15. The last NAC exam took place on March 7 - four days before the pandemic state of emergency was declared (in Ontario). The regional testing center already had some Covid-19 precautions in place. My guess is the exam will likely proceed as planned, however as always, check for updates as time goes on. Nothing is certain anymore these days.
  16. In situations like these, it's often hard to tell whether someone is truly apologetic because they've changed, or whether they're apologetic mainly because they suddenly realize the grave consequences it could have on their career. I'm also not certain what "years back" in this context means, because if you're a student who's in their mid-20s, then you're likely referring to things which happened within the last 7 years, which isn't exactly a remote history of ill-conceived actions. If you were not in medical school, would you still feel as compelled to address this? Clearly this is all hypothetical, and your motivations will have to be taken at face value, but good on you for at least trying to remedy it.
  17. You are entering a professional school which demands full time studies. It is challenging enough without significant distractions or time sinks. I would seriously look at your reason(s) for wanting to continue the part time job. Money? get a line of credit. Amusement? re-assess your priorities. Fulfillment? if you get that as a part time server, then you don't need medical school.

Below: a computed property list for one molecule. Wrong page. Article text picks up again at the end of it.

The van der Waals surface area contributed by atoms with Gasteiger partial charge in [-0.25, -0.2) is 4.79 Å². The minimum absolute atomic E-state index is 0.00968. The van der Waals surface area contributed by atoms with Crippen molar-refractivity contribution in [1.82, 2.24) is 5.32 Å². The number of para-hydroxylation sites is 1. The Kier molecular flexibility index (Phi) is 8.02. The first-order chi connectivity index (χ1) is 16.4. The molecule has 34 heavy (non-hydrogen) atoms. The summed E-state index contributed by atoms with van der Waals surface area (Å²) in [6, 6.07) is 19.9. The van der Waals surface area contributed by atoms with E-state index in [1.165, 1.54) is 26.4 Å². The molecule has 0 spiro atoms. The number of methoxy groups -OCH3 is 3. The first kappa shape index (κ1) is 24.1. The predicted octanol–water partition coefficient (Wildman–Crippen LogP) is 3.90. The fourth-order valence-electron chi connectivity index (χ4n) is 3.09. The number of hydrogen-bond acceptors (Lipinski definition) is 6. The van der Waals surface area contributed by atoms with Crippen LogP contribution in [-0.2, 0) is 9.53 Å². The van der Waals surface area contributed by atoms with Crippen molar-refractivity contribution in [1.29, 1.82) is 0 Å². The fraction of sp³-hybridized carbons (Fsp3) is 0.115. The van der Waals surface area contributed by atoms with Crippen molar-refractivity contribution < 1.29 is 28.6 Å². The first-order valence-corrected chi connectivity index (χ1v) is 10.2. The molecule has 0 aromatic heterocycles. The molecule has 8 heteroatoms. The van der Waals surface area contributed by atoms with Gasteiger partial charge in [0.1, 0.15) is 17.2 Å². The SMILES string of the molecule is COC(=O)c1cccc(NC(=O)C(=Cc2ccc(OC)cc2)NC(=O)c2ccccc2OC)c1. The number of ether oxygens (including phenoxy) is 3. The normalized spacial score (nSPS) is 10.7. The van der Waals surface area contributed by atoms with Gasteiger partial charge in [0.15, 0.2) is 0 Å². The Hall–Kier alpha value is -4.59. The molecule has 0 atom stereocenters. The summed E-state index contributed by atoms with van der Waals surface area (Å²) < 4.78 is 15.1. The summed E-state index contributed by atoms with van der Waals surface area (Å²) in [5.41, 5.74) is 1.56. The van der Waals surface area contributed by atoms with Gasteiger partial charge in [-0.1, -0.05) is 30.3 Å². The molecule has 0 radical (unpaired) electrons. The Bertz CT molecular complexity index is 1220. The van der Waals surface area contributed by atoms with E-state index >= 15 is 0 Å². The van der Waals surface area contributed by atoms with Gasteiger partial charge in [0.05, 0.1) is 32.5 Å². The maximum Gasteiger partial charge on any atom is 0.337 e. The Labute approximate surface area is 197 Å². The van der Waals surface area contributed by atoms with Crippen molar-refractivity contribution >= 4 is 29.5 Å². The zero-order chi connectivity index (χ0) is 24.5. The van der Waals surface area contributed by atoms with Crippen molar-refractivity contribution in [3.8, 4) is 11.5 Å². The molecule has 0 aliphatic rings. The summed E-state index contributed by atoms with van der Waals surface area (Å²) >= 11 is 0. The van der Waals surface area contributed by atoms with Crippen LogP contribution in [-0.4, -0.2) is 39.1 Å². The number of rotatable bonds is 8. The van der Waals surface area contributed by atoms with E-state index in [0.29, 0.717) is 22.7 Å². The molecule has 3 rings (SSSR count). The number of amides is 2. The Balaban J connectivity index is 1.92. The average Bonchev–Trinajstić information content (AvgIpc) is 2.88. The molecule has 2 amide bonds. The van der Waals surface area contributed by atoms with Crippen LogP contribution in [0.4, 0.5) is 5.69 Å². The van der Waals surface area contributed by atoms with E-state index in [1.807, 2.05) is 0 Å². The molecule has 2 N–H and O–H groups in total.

18. The Qbank is to help you learn the material. It's not really for predicting what score you'll get. Not even the makers of Canadaqbank itself can give you a definite answer about how much you'll need to confidently pass. If you are an IMG, your goal is not simply to pass, but to do as well as possible to have the best chance at getting interviews and matching. If you're a CMG, then you're probably going to pass whether you use this or not.
  19. Spaced repetition and having the discipline to study on a regular basis. Doing well in med school has nothing to do with intelligence.
  20. The general consensus on this forum is that CanadaQBank is junk, but I actually thought it was okay. I used it mainly for the equivalency exam though - MCCEE (now obsolete). I did only a fraction of it for QE1. If you can afford it, then it's helpful for learning the format and some of the more high yield details of the test. PHELO was the part of the exam I did the worst on, so I'm not the best person to ask. I don't even recall doing a dedicated study of that section besides reviewing some biostats. Perhaps another poster who did well can comment on it. If I had to do it again, I would actually read the pertinent chapter in Toronto Notes. The QE1 has a few esoteric, seemingly random questions that no amount of studying will prepare you for, so you just have to do your best.